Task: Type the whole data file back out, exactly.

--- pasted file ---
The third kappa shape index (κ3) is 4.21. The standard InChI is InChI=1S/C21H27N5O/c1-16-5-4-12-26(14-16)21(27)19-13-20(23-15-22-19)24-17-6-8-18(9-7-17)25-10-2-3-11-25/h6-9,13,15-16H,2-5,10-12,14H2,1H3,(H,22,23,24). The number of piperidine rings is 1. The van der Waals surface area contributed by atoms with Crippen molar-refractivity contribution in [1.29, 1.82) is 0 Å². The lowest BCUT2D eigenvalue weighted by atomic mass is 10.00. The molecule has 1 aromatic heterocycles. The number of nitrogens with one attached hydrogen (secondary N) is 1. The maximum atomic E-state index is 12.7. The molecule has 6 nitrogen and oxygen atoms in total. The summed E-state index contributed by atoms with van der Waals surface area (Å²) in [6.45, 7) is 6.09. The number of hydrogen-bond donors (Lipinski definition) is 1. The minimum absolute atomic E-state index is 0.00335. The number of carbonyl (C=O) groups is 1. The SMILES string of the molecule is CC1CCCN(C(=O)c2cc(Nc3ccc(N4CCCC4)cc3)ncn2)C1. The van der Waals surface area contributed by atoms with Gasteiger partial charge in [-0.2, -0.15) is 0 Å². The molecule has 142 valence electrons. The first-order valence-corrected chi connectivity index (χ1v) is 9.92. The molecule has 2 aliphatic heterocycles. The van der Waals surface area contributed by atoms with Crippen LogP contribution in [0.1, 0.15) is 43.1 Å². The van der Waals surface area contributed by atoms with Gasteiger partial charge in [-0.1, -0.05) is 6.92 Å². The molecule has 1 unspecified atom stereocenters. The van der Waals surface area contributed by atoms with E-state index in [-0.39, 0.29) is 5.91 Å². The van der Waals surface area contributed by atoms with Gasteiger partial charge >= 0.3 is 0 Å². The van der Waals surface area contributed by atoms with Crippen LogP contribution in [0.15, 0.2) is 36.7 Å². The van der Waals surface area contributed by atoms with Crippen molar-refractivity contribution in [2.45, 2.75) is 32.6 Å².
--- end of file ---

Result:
The third kappa shape index (κ3) is 4.21. The standard InChI is InChI=1S/C21H27N5O/c1-16-5-4-12-26(14-16)21(27)19-13-20(23-15-22-19)24-17-6-8-18(9-7-17)25-10-2-3-11-25/h6-9,13,15-16H,2-5,10-12,14H2,1H3,(H,22,23,24). The number of piperidine rings is 1. The van der Waals surface area contributed by atoms with Crippen molar-refractivity contribution in [1.29, 1.82) is 0 Å². The lowest BCUT2D eigenvalue weighted by atomic mass is 10.00. The molecule has 1 aromatic heterocycles. The number of nitrogens with one attached hydrogen (secondary N) is 1. The maximum atomic E-state index is 12.7. The molecule has 6 nitrogen and oxygen atoms in total. The summed E-state index contributed by atoms with van der Waals surface area (Å²) in [6.45, 7) is 6.09. The number of hydrogen-bond donors (Lipinski definition) is 1. The minimum absolute atomic E-state index is 0.00335. The number of carbonyl (C=O) groups is 1. The SMILES string of the molecule is CC1CCCN(C(=O)c2cc(Nc3ccc(N4CCCC4)cc3)ncn2)C1. The van der Waals surface area contributed by atoms with Gasteiger partial charge in [-0.2, -0.15) is 0 Å². The molecule has 142 valence electrons. The first-order valence-corrected chi connectivity index (χ1v) is 9.92. The molecule has 2 aliphatic heterocycles. The van der Waals surface area contributed by atoms with Crippen LogP contribution in [0.1, 0.15) is 43.1 Å². The van der Waals surface area contributed by atoms with Gasteiger partial charge in [-0.1, -0.05) is 6.92 Å². The molecule has 1 unspecified atom stereocenters. The van der Waals surface area contributed by atoms with E-state index in [-0.39, 0.29) is 5.91 Å². The van der Waals surface area contributed by atoms with Gasteiger partial charge >= 0.3 is 0 Å². The van der Waals surface area contributed by atoms with Crippen LogP contribution in [0.15, 0.2) is 36.7 Å². The van der Waals surface area contributed by atoms with Crippen molar-refractivity contribution in [2.45, 2.75) is 32.6 Å².